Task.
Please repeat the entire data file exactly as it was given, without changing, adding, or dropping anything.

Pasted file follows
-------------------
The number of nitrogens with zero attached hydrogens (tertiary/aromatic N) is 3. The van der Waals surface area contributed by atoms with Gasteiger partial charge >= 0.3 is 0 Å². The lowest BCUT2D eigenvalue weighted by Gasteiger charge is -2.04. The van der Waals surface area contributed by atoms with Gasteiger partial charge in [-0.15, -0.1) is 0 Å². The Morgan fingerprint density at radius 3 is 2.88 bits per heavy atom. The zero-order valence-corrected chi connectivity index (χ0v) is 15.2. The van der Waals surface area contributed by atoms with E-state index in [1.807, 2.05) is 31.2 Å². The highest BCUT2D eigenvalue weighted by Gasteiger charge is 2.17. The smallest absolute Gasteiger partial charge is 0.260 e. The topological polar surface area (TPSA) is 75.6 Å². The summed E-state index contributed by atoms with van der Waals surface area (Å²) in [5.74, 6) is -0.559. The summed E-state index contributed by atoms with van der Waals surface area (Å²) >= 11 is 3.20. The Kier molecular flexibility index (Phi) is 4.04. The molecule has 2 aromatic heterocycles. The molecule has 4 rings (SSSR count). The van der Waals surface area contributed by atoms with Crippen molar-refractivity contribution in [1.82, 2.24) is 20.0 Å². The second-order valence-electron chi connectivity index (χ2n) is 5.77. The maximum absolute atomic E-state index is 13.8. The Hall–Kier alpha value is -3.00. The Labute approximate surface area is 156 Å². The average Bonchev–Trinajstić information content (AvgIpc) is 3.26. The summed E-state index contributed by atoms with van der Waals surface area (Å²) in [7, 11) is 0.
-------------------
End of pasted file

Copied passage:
The number of nitrogens with zero attached hydrogens (tertiary/aromatic N) is 3. The van der Waals surface area contributed by atoms with Gasteiger partial charge >= 0.3 is 0 Å². The lowest BCUT2D eigenvalue weighted by Gasteiger charge is -2.04. The van der Waals surface area contributed by atoms with Gasteiger partial charge in [-0.15, -0.1) is 0 Å². The Morgan fingerprint density at radius 3 is 2.88 bits per heavy atom. The zero-order valence-corrected chi connectivity index (χ0v) is 15.2. The van der Waals surface area contributed by atoms with E-state index in [1.807, 2.05) is 31.2 Å². The highest BCUT2D eigenvalue weighted by Gasteiger charge is 2.17. The smallest absolute Gasteiger partial charge is 0.260 e. The topological polar surface area (TPSA) is 75.6 Å². The summed E-state index contributed by atoms with van der Waals surface area (Å²) in [5.74, 6) is -0.559. The summed E-state index contributed by atoms with van der Waals surface area (Å²) >= 11 is 3.20. The Kier molecular flexibility index (Phi) is 4.04. The molecule has 2 aromatic heterocycles. The molecule has 4 rings (SSSR count). The van der Waals surface area contributed by atoms with Crippen molar-refractivity contribution in [1.82, 2.24) is 20.0 Å². The second-order valence-electron chi connectivity index (χ2n) is 5.77. The maximum absolute atomic E-state index is 13.8. The Hall–Kier alpha value is -3.00. The Labute approximate surface area is 156 Å². The average Bonchev–Trinajstić information content (AvgIpc) is 3.26. The summed E-state index contributed by atoms with van der Waals surface area (Å²) in [7, 11) is 0.